According to Avila, Tabullo fabricated that second statement. He said that when Tabullo returned to the interview room where he'd been left after making his first statement, Tabullo confronted him with the photos of the alleged shoe-print bruise. Avila said he knew nothing about the injury, he testified in court. Tabullo told Avila he would have to wait a while longer in an interview room. Tired, Avila asked if he could leave; no, not until Tabullo was "done with you," he testified. Avila was tired and was falling asleep as they talked, he recalled. "I said, 'Is it okay if I go to sleep,' and he says, 'Yes,'" Avila testified. "He goes, 'I just need to make some changes on the statement.' He says, 'If you want ... I'll wake you up when I'm done.'" And that, said Avila, is what he did. When Tabullo woke him up later, Avila said, he was told only that he needed to sign his statement again, and that he could then leave. Avila says he did as he was told – without ever reading the new statement. He was then arrested.

Although there is certainly reason to suspect the validity of the second statement – it was conducted by Tabullo alone and was not recorded, and unlike the first statement, Avila did not initial any of the paragraphs, though Tabullo said that's because Avila told him that he trusted the detective and didn't need to go through that – the damage was done.
How much better would it have been for everyone if Avila's interrogation had been recorded? Without a recording no one besides the two men involved can know for sure what happened in that interrogation room. One of them is lying and it's impossible to know who. Maybe in 2015 the Texas Legislature will finish the tasks assigned it by the Tim Cole panel and finally require recording of custodial interrogations. Otherwise, there's little doubt similar situations will continue to arise, calling convictions into question and muddying the waters for appellate courts trying to suss out the mess after the fact.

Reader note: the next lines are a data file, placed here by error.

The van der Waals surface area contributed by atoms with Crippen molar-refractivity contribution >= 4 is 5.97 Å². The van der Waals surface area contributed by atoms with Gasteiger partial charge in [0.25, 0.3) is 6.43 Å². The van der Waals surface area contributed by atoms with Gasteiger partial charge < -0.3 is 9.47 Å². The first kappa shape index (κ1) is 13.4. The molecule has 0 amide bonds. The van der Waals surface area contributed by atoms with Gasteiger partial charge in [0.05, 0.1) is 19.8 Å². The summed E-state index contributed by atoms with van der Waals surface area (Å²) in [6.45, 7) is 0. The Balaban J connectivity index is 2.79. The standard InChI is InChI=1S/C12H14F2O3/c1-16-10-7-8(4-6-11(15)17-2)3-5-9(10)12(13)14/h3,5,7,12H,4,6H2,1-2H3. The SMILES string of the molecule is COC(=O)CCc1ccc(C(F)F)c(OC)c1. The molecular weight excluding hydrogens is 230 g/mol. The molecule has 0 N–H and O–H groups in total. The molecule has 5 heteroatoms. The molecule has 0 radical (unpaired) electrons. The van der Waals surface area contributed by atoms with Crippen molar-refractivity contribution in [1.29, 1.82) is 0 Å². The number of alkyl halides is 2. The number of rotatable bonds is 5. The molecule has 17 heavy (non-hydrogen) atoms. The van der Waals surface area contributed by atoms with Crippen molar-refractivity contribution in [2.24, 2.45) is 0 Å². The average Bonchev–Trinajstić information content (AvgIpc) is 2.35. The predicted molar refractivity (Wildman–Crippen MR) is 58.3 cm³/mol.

Soronel Haetir said...

I find it interesting how much less controversial the wikipedia page ( tends to make SBS look than it has in fact become. Certainly the page covers the fact that has at least some degree of controversy but reading the page it would seem like the judgement has come down in favor of the diagnosis.

Gritsforbreakfast said...

One does notice the large number of claims on Wikipedia where someone has added "not in citation given." Looks like somebody promoting the SBS diagnosis has posted a lot of stuff that isn't necessarily supported by the literature. The majority of the "external links" appear critical.